Scor­pio News

  

January–March 1988 – Volume 2. Issue 1.











Page 37 of 39











The NEC V20 and V30 Processors

by P.D.Coker

Readers of this magazine and its illustrious predecessor will know of my pre-occupation with benchmarks (groans from Chris Blackmore), a state of affairs which has arisen mainly because I do a lot of number-crunching as part of my research.

Those lucky people who purchased the GM888 boards which Scorpio were offering at a very reasonable price (or the less lucky ones who already had them at the full price) will have noticed that there is an 8088-2 processor and next to it an unused 40 pin DIL socket for the horrendously expensive 8087-2 co-processor. The latter device will set you back something like £150 but is a tremendous help if the CP/M-86 version of your favourite language supports it.

The NEC V-series of processors were introduced a few years ago and two of them will be of interest to readers. The V20 (correctly described as the uPD70108) is an 8088 pin-compatible with a considerably extended instruction set (including 80186 instructions and 8080 emulator mode); the V30 (uPD70116) is a pin-compatible replacement for the 8086 (as used in true 16-bit micros such as the Amstrad PC) and has the same, extended instruction set and emulator mode of the V20.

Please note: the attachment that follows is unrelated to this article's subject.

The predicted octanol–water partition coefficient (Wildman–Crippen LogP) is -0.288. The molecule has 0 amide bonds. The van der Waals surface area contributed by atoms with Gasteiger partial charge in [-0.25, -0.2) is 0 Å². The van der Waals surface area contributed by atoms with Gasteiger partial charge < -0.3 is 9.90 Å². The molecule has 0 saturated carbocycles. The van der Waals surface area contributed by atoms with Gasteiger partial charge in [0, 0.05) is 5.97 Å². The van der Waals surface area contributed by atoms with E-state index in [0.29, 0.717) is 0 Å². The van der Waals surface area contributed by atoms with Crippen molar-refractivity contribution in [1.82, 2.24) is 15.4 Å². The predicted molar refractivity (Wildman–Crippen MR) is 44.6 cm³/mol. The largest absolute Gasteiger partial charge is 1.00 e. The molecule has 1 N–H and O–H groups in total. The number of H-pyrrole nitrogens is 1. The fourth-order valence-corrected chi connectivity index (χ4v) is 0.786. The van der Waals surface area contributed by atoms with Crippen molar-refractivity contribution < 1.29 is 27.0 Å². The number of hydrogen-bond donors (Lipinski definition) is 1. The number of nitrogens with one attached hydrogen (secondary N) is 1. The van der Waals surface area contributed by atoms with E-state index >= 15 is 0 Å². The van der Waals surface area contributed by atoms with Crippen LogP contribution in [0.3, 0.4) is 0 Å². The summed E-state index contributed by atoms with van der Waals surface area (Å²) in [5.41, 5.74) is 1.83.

I have been using both chips – the (8/16 bit) V20 in my GM888 board and the (true 16 bit) V30 in the Amstrad – for several months now and I have been very pleased with the improvement in performance they have brought to both systems. With the V30, the improvement is a decrease of just over 50% on timings of a wide range of programs. Because of the 8 bit bus on the GM888, the improvement in speed is less marked, but averages out at about 12% on the mix of programs that I tend to use. This is due in large measure to the way in which the arithmetic instructions are coded in the NEC chips and there would be little advantage in using one of these in a system which was, for example, used primarily for word-processing.

Currently (December 1987), the chips are available from Technomatic Ltd. (__ ___ ____) at £10 + VAT – a great deal cheaper than anywhere else. You need the 8MHz versions – V20-8 or V30-8. Technomatic do a very rapid mail order (credit cards etc.), but if you are in the Edgware Road area, looking at the well-known shop where Dave Hunt used to disseminate pearls of wisdom, Gemini boards etc., it is worth calling in at no. 305 where Technomatic have a shop (close your eyes if you don’t like Beebs).

If you really want an 8087, which will speed up your programs by 2 – 20 times (depending upon the amount of floating point maths involved), Technomatic are












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